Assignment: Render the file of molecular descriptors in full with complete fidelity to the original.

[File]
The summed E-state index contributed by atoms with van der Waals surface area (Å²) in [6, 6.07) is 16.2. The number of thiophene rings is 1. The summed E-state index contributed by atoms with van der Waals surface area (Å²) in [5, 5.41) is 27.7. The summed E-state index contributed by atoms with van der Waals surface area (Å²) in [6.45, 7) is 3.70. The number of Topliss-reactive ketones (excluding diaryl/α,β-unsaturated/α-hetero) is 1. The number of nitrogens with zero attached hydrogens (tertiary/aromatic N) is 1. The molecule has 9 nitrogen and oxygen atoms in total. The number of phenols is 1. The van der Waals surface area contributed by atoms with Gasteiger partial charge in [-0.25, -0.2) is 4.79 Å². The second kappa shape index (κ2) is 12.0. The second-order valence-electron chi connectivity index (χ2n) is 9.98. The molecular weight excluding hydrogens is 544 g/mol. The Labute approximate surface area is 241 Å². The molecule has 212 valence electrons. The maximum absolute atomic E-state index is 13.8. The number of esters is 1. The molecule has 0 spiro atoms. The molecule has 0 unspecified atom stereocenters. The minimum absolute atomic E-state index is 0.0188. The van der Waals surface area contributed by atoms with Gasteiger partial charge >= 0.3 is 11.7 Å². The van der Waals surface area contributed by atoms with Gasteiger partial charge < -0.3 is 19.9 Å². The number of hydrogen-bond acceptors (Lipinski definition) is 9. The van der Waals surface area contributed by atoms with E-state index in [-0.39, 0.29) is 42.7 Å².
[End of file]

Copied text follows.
The summed E-state index contributed by atoms with van der Waals surface area (Å²) in [6, 6.07) is 16.2. The number of thiophene rings is 1. The summed E-state index contributed by atoms with van der Waals surface area (Å²) in [5, 5.41) is 27.7. The summed E-state index contributed by atoms with van der Waals surface area (Å²) in [6.45, 7) is 3.70. The number of Topliss-reactive ketones (excluding diaryl/α,β-unsaturated/α-hetero) is 1. The number of nitrogens with zero attached hydrogens (tertiary/aromatic N) is 1. The molecule has 9 nitrogen and oxygen atoms in total. The number of phenols is 1. The van der Waals surface area contributed by atoms with Gasteiger partial charge in [-0.25, -0.2) is 4.79 Å². The second kappa shape index (κ2) is 12.0. The second-order valence-electron chi connectivity index (χ2n) is 9.98. The molecular weight excluding hydrogens is 544 g/mol. The Labute approximate surface area is 241 Å². The molecule has 212 valence electrons. The maximum absolute atomic E-state index is 13.8. The number of esters is 1. The molecule has 0 spiro atoms. The molecule has 0 unspecified atom stereocenters. The minimum absolute atomic E-state index is 0.0188. The van der Waals surface area contributed by atoms with Gasteiger partial charge >= 0.3 is 11.7 Å². The van der Waals surface area contributed by atoms with Gasteiger partial charge < -0.3 is 19.9 Å². The number of hydrogen-bond acceptors (Lipinski definition) is 9. The van der Waals surface area contributed by atoms with E-state index in [-0.39, 0.29) is 42.7 Å².